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These days, workers in line to get a pension from their employer when they retire may consider themselves lucky. But with weak returns on their investment portfolios, pension funds face more concerns than ever about their health and ability to meet their obligations to employees.
A new report (link opens PDF file) from S&P Dow Jones Indices looks at the current state of pension funds among companies within the S&P 500. Although the report gives some reasons for workers and investors to be optimistic, many of its results are troubling.
The very first thing the report reveals is that pension fund liabilities and underfunding are both at record levels. Because of flat performance for U.S. stocks and double-digit losses in many international markets, the amount by which pensions are underfunded soared from $245 billion in 2010 to $355 billion in 2011. That left pensions less than 79% funded last year, compared to nearly 84% funding levels two years ago.
What's potentially more troubling, though, is how pension funds have responded to the situation. Even as their expected returns declined slightly to 7.6%, pension funds raised their allocations to bonds and other fixed-income investments by 5 percentage points to nearly 41%, while cutting back on stocks. The current 48.4% to 40.9% mix of stocks to bonds makes pension funds' return assumptions look dangerously aggressive, especially given extremely low bond rates that are well below historical averages.
Where the problems are
Drilling down on particular sectors, you can see some big differences. Energy companies have the overall worst underfunding problem, with assets covering only about 68% of anticipated obligations. Financials, on the other hand, are in much better shape relatively, with overall funding at 88%.
When it comes to sheer dollar figures, some of the biggest companies stand out. Looking only at pensions and excluding other post-employment benefits like health insurance, General Electric (NYSE: GE ) had the highest shortfall at $21.6 billion, while ExxonMobil (NYSE: XOM ) , Ford (NYSE: F ) , and Boeing (NYSE: BA ) all weighed in with underfunding amounts of $15 billion or more. On a percentage basis, though, JDS Uniphase (Nasdaq: JDSU ) was among the worst underfunded, although its pension obligations only amount to $109 million.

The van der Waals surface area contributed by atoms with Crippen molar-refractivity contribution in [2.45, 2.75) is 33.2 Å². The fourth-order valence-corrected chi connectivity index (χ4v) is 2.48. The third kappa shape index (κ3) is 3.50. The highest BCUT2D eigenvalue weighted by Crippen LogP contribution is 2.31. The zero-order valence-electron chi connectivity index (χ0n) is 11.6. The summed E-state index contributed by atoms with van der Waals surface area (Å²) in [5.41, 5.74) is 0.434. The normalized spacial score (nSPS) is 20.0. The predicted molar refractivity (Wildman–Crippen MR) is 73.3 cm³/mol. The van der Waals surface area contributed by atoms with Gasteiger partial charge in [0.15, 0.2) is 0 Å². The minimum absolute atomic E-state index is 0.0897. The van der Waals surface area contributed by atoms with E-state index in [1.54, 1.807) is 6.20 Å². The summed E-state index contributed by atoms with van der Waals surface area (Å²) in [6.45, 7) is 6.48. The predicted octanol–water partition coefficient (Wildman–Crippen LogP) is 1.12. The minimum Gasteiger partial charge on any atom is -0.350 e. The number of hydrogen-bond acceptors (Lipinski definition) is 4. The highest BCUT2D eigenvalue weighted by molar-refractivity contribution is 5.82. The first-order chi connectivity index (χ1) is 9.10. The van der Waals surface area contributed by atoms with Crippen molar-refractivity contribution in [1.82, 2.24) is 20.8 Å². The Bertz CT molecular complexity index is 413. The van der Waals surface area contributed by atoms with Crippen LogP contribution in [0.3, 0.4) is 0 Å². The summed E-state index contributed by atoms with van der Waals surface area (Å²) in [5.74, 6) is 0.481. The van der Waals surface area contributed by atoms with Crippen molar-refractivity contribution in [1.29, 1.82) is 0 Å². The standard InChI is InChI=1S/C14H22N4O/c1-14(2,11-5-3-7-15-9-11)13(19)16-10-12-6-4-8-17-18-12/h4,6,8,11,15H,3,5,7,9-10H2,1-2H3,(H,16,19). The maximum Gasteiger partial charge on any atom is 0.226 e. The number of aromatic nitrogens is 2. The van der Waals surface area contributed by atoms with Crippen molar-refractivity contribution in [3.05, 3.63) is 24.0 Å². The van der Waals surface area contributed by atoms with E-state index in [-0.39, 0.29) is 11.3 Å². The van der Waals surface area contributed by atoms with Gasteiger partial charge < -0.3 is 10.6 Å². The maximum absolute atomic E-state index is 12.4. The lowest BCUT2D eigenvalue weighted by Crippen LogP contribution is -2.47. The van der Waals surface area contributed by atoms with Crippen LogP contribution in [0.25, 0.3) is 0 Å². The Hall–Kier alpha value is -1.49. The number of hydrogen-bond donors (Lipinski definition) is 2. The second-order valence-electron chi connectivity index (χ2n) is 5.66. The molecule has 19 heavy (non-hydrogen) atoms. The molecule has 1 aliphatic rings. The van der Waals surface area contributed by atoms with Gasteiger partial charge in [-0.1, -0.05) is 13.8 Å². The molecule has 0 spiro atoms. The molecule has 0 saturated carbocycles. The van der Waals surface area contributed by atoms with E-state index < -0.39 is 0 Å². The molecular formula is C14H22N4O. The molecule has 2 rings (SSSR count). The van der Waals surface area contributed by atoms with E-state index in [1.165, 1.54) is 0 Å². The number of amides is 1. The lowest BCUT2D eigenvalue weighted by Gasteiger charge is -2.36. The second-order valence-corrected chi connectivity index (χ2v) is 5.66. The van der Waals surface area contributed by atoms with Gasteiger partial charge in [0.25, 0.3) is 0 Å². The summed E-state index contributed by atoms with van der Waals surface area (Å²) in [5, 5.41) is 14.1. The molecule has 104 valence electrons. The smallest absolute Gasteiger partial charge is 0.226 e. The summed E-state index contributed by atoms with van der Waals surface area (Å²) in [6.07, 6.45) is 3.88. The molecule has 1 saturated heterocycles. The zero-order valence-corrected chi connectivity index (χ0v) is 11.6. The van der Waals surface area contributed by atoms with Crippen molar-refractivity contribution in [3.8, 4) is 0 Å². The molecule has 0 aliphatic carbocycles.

Even with pension funds not having enough assets to meet obligations, the greater question is whether the companies themselves have the money to pay for those obligations when they come due. The S&P Dow Jones Indices report notes that cash among S&P 500 companies is near record highs, with more than $1 trillion in cash and equivalents on their balance sheets as of the end of the first quarter of 2012. Those cash balances are theoretically available to fund pensions now if companies were so inclined.
But counting on cash to be there when retirees actually need it for pension benefits is a dangerous game to play. Companies have competing demands on their cash, whether for strategic acquisitions, dividends and share buybacks to benefit investors, or compensation packages for executives and other employees. Yet given the earnings hit that companies take when they take charges for pension contributions, it's easy to understand when companies choose not to accelerate contributions beyond what's legally required.
A generation gap
With the shift away from pension plans toward defined-contribution plans like 401(k)s, the baby boomer generation is arguably the most vulnerable to retirement savings shortfalls. Younger workers don't expect to get pensions, so they can use the decades they have left before reaching retirement age to save on their own. But boomers who are being pushed toward 401(k) plans late in life are getting the worst of both worlds: decreased or eliminated pension benefits, but without time to make up savings shortfalls from their own paychecks.
With pensions becoming more controversial, especially among public employees, the funding issue definitely isn't going away anytime soon. Investors need to understand the funding status of the stocks they own, while workers can't afford not to know where their employers stand and what risks they face to the benefits they're counting on receiving.
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